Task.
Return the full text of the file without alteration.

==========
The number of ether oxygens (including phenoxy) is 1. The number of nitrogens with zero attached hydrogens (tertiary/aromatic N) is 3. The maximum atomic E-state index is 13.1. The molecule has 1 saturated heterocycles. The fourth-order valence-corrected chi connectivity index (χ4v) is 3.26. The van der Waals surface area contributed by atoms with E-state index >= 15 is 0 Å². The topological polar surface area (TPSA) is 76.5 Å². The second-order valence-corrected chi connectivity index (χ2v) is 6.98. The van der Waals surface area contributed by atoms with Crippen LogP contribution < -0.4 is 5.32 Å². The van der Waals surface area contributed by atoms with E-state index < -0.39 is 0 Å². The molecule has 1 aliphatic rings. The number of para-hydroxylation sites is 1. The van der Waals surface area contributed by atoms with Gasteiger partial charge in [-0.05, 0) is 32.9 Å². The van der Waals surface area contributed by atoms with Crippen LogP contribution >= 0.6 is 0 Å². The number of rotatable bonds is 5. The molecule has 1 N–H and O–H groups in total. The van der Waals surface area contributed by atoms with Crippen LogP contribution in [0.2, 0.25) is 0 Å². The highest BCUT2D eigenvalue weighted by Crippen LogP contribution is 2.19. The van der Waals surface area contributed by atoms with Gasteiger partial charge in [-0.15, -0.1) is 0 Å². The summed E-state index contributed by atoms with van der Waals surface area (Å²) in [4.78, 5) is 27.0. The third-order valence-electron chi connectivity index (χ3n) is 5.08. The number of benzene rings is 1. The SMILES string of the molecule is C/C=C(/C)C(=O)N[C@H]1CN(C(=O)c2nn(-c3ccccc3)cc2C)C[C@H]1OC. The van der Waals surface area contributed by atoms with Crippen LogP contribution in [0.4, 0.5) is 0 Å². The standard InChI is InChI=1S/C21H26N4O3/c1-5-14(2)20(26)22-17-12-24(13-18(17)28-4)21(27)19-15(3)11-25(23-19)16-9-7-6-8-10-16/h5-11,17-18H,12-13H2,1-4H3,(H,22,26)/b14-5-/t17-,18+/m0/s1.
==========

The number of ether oxygens (including phenoxy) is 1. The number of nitrogens with zero attached hydrogens (tertiary/aromatic N) is 3. The maximum atomic E-state index is 13.1. The molecule has 1 saturated heterocycles. The fourth-order valence-corrected chi connectivity index (χ4v) is 3.26. The van der Waals surface area contributed by atoms with E-state index >= 15 is 0 Å². The topological polar surface area (TPSA) is 76.5 Å². The second-order valence-corrected chi connectivity index (χ2v) is 6.98. The van der Waals surface area contributed by atoms with Crippen LogP contribution < -0.4 is 5.32 Å². The van der Waals surface area contributed by atoms with E-state index < -0.39 is 0 Å². The molecule has 1 aliphatic rings. The number of para-hydroxylation sites is 1. The van der Waals surface area contributed by atoms with Gasteiger partial charge in [-0.05, 0) is 32.9 Å². The van der Waals surface area contributed by atoms with Crippen LogP contribution >= 0.6 is 0 Å². The number of rotatable bonds is 5. The molecule has 1 N–H and O–H groups in total. The van der Waals surface area contributed by atoms with Crippen LogP contribution in [0.2, 0.25) is 0 Å². The highest BCUT2D eigenvalue weighted by Crippen LogP contribution is 2.19. The van der Waals surface area contributed by atoms with Gasteiger partial charge in [-0.15, -0.1) is 0 Å². The summed E-state index contributed by atoms with van der Waals surface area (Å²) in [4.78, 5) is 27.0. The third-order valence-electron chi connectivity index (χ3n) is 5.08. The number of benzene rings is 1. The SMILES string of the molecule is C/C=C(/C)C(=O)N[C@H]1CN(C(=O)c2nn(-c3ccccc3)cc2C)C[C@H]1OC. The van der Waals surface area contributed by atoms with Crippen LogP contribution in [0.4, 0.5) is 0 Å². The standard InChI is InChI=1S/C21H26N4O3/c1-5-14(2)20(26)22-17-12-24(13-18(17)28-4)21(27)19-15(3)11-25(23-19)16-9-7-6-8-10-16/h5-11,17-18H,12-13H2,1-4H3,(H,22,26)/b14-5-/t17-,18+/m0/s1.